Devil's advocate


      • present alternative viewpoint
        To argue or present a different perspective on an issue or decision, often for the purpose of stimulating critical thinking and debate

      • challenge assumptions
        To challenge commonly held beliefs or assumptions, often in a provocative or confrontational manner, in order to encourage deeper examination and understanding of a topic or idea

    Examples of Devil's advocate

    • Although the evidence clearly points to the suspect's guilt, we need to play devil's advocate and consider the possibility of his innocence.

      The phrase "devil's advocate" refers to someone who argues against a commonly held belief or position, even if they do not necessarily believe in it themselves. In this example, the speaker acknowledges that the evidence supports the suspect's guilt, but they are obligated to consider the possibility of his innocence, as if they were arguing against their own beliefs in order to fully evaluate the case.

    • In order to make a well-rounded decision, we should hear all sides of the argument, even if it means being a devil's advocate for a position we don't agree with.

      This example demonstrates the more general use of the idiom, where it is applied to any situation where a person is required to argue against their own beliefs or preferences in order to fully understand or evaluate a situation.

    • I'm not saying I believe in evolution, but I can't be a devil's advocate for creationism either.

      This example shows how the idiom can be used to indicate a lack of commitment to a particular position, while still acknowledging the need to consider all possible viewpoints.

    • The defense attorney played devil's advocate during the trial, questioning the credibility of the prosecution's witnesses and evidence.

      This example demonstrates how the idiom can be used to describe the role of an attorney in a trial, where they are required to argue against the prosecution's case in order to defend their client.Buckle down and get to work!

    • Before we begin, let's buckle down and make sure we have all the necessary materials and equipment.

      The phrase "buckle down" is used to encourage someone to focus and work diligently on a task. In this example, the speaker is reminding everyone to prepare themselves mentally and physically for the work ahead.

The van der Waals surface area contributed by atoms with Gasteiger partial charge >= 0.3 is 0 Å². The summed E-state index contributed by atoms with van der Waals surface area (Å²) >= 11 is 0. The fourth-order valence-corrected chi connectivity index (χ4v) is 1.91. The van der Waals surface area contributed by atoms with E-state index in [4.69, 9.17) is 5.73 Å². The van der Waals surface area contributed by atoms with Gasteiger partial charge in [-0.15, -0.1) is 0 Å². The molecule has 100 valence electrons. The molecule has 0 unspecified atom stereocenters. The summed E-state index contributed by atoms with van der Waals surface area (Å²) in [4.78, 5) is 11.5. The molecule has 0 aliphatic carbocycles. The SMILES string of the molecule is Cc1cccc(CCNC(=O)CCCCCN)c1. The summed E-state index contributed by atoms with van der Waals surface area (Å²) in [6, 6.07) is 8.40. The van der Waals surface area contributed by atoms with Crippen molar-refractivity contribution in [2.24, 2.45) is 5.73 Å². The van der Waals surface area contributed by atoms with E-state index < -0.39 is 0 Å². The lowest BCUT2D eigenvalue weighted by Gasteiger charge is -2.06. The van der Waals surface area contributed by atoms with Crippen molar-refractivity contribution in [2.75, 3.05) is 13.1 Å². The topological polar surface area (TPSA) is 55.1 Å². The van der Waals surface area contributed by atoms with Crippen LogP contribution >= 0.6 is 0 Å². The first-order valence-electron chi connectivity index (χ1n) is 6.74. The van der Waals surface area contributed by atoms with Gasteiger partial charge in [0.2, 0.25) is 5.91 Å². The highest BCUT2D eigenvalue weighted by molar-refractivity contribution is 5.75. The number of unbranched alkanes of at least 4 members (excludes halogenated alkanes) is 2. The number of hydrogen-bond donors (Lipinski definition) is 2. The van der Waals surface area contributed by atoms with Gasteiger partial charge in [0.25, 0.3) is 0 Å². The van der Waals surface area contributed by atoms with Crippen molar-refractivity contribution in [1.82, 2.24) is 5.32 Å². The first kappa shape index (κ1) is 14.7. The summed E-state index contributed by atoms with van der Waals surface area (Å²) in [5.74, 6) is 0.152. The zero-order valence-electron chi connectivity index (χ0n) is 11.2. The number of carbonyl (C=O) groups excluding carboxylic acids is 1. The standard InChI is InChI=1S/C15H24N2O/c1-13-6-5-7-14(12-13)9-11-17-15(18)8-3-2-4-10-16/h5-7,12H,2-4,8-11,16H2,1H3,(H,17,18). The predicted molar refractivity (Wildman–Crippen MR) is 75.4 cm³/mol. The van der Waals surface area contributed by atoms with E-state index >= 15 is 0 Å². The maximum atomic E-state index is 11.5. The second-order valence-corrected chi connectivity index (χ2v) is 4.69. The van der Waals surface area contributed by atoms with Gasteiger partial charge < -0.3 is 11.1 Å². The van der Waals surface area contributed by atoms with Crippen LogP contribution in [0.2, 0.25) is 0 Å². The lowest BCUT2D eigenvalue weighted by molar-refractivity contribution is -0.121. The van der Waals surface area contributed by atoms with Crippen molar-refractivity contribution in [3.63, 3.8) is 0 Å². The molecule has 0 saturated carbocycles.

• I know this project is going to be tough, but we need to buckle down and put in the effort if we want to succeed.

      This example shows how the idiom can be used to motivate and inspire others to work hard, by reminding them of the importance of focus and determination.

    • After a long day of meetings, I'm ready to buckle down and finally get some real work done.

      This example demonstrates how the idiom can be used to indicate a shift in focus or priorities, as the speaker moves from less productive activities (such as meetings) to more productive ones (such as actual work).

    • The team buckled down and worked tirelessly to meet the tight deadline.

      This example shows how the idiom can be used to describe the actions of a group or team, as they come together to focus on a specific task or goal.Pull all-nighters and work until dawn!


    The idiom "devil's advocate" is commonly used to describe someone who presents an alternative viewpoint or challenges assumptions in a discussion or debate. This can be done for the purpose of stimulating critical thinking and promoting a deeper understanding of a topic.

    In some cases, the intention behind playing the devil's advocate may be to discourage someone from pursuing a certain course of action. By presenting the potential negative consequences or flaws in a particular idea, the devil's advocate may be advising against engaging in that activity or task.

    Overall, the use of this idiom suggests a willingness to consider multiple perspectives and challenge traditional ways of thinking. It can also be seen as a way to approach a topic with a critical and open-minded mindset, rather than simply accepting the status quo.

    Origin of "Devil's advocate"

    The origin of the idiom "devil's advocate" can be traced back to the Catholic Church in the 16th century. In the process of canonization (declaring someone a saint), a lawyer was appointed to argue against the candidate's sainthood. This person was known as the "promoter of the faith" or "devil's advocate," as they were tasked with finding any potential flaws or evidence against the candidate's character.

    Over time, the term "devil's advocate" came to be used more broadly to refer to someone who presents a counterargument or opposing viewpoint. It is often used in a less formal setting, such as in a debate or discussion among friends or colleagues.

    The use of this idiom also highlights the idea of a "devil's advocate" as someone who is willing to challenge commonly held beliefs or assumptions. This can be seen as a way to promote critical thinking and stimulate deeper discussions on important topics.